Tories accused of 'playing fast and loose' with Good Friday Agreement

Northern Ireland's first and deputy first ministers have condemned the Conservative Party for the impact of Brexit on the region.

Sinn Fein's Michelle O'Neill told Sky News the current government had "played fast and loose" with the Good Friday Agreement.

Emma Little-Pengelly, of the Democratic Unionist Party (DUP), said Northern Ireland was the victim of the Tories having "botched Brexit".

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Doug Beattie, the Ulster Unionist Party (UUP) leader, accused the "chaotic" Tory government of "destroying the cohesion of the United Kingdom".

Colum Eastwood, leader of the Social Democratic and Labour Party (SDLP), said the Conservative Party had been "wrecking the place" for 14 years.

And Naomi Long, leader of the neutral Alliance Party, said the election offered the opportunity for a "reset" on relations.

In Northern Ireland, there are five main parties contesting 18 seats at Westminster: two unionist, two nationalist and one neutral.

Ms O'Neill defended Sinn Fein's policy of not taking its seats in Westminster in opposition to British rule in Northern Ireland.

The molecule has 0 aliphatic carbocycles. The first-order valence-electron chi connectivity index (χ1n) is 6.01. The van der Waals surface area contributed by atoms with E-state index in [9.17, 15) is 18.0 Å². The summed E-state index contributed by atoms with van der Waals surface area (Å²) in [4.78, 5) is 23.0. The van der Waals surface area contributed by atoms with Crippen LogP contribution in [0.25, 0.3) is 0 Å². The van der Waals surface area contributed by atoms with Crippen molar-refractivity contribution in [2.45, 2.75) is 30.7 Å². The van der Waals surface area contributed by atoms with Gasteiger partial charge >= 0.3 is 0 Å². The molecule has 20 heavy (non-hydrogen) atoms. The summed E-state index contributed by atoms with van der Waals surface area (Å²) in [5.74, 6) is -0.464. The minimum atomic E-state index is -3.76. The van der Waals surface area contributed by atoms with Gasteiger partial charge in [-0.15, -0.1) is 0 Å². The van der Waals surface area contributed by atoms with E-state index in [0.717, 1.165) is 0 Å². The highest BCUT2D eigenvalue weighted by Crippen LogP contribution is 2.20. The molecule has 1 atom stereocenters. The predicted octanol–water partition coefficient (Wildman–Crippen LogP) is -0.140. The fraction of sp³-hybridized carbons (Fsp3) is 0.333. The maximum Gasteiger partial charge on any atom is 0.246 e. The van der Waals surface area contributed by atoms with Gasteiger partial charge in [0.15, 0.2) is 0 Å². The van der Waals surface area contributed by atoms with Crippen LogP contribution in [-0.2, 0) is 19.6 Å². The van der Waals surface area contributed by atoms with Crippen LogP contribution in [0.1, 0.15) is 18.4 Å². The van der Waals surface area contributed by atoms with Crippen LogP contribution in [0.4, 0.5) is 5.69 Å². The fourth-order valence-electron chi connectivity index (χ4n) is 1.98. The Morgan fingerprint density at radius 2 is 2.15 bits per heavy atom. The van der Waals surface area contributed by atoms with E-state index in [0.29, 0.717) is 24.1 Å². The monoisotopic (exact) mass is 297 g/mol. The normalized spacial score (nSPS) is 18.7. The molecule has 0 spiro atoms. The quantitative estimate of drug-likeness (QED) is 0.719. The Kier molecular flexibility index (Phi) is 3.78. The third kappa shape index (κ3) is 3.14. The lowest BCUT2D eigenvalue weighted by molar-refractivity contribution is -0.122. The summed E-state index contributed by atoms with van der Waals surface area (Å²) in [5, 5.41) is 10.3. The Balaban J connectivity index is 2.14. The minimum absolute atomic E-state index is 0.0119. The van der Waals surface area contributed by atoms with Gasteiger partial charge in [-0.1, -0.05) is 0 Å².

"The benefit of Sinn Fein is that we are an all-island team with representation in Belfast, in Dublin, in London, in the United States and also now in Europe," she said.

"That's unique to any other party across the North."

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The DUP faces the electorate with a new leader - its former leader Sir Jeffrey Donaldson having been charged with historical sex offences.

Asked if her party could be trusted given the outcome of Brexit - a border in the Irish Sea - Ms Little-Pengelly said the DUP was the only party to achieve changes to the protocol.

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Ms Long said Alliance's hope of more seats did not lie in a split unionist vote but in more people choosing "progressive politics".

Mr Eastwood said the SDLP should not be written off because it would "show up" and vote on important issues like "genocide in Gaza".

And Mr Beattie conceded that he would take "personal responsibility" if the UUP failed to win a seat at Westminster this time around.

Invited to express their aspirations in three words, the parties demonstrated that they had more in common than people think.

Three of the five chose the words "progressive" and two of them wrote "positive" - language that has been in short supply in Northern Ireland.